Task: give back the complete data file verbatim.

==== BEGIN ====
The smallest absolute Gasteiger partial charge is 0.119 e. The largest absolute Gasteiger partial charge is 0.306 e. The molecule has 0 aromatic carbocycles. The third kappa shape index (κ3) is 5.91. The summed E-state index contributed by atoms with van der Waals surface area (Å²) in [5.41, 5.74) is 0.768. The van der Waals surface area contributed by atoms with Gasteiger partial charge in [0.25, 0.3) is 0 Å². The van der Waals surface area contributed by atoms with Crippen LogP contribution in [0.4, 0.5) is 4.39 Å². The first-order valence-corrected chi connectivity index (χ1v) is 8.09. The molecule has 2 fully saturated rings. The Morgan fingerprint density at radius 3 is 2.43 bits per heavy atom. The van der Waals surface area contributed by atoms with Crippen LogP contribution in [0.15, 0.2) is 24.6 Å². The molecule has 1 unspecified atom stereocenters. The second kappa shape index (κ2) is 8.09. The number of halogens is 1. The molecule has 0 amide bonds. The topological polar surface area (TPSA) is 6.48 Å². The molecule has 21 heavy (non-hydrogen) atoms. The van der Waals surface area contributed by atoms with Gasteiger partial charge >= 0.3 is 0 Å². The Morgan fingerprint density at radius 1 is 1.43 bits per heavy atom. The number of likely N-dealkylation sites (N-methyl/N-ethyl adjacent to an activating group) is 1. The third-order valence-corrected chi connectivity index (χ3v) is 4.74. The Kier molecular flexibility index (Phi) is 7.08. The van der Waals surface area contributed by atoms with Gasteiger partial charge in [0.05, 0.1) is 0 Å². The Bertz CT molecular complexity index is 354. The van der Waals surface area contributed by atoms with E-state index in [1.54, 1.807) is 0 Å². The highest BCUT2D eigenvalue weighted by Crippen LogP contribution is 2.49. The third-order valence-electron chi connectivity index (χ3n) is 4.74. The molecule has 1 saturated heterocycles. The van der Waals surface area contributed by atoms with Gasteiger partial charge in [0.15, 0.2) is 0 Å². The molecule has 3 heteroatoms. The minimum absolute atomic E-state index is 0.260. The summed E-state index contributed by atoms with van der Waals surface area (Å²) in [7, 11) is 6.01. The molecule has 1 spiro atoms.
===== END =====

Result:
The smallest absolute Gasteiger partial charge is 0.119 e. The largest absolute Gasteiger partial charge is 0.306 e. The molecule has 0 aromatic carbocycles. The third kappa shape index (κ3) is 5.91. The summed E-state index contributed by atoms with van der Waals surface area (Å²) in [5.41, 5.74) is 0.768. The van der Waals surface area contributed by atoms with Gasteiger partial charge in [0.25, 0.3) is 0 Å². The van der Waals surface area contributed by atoms with Crippen LogP contribution in [0.4, 0.5) is 4.39 Å². The first-order valence-corrected chi connectivity index (χ1v) is 8.09. The molecule has 2 fully saturated rings. The Morgan fingerprint density at radius 3 is 2.43 bits per heavy atom. The van der Waals surface area contributed by atoms with Crippen LogP contribution in [0.15, 0.2) is 24.6 Å². The molecule has 1 unspecified atom stereocenters. The second kappa shape index (κ2) is 8.09. The number of halogens is 1. The molecule has 0 amide bonds. The topological polar surface area (TPSA) is 6.48 Å². The molecule has 21 heavy (non-hydrogen) atoms. The van der Waals surface area contributed by atoms with Gasteiger partial charge >= 0.3 is 0 Å². The Morgan fingerprint density at radius 1 is 1.43 bits per heavy atom. The number of likely N-dealkylation sites (N-methyl/N-ethyl adjacent to an activating group) is 1. The third-order valence-corrected chi connectivity index (χ3v) is 4.74. The Kier molecular flexibility index (Phi) is 7.08. The van der Waals surface area contributed by atoms with Gasteiger partial charge in [0.05, 0.1) is 0 Å². The Bertz CT molecular complexity index is 354. The van der Waals surface area contributed by atoms with E-state index in [1.54, 1.807) is 0 Å². The highest BCUT2D eigenvalue weighted by Crippen LogP contribution is 2.49. The third-order valence-electron chi connectivity index (χ3n) is 4.74. The molecule has 1 saturated heterocycles. The van der Waals surface area contributed by atoms with Gasteiger partial charge in [0.15, 0.2) is 0 Å². The molecule has 3 heteroatoms. The minimum absolute atomic E-state index is 0.260. The summed E-state index contributed by atoms with van der Waals surface area (Å²) in [7, 11) is 6.01. The molecule has 1 spiro atoms.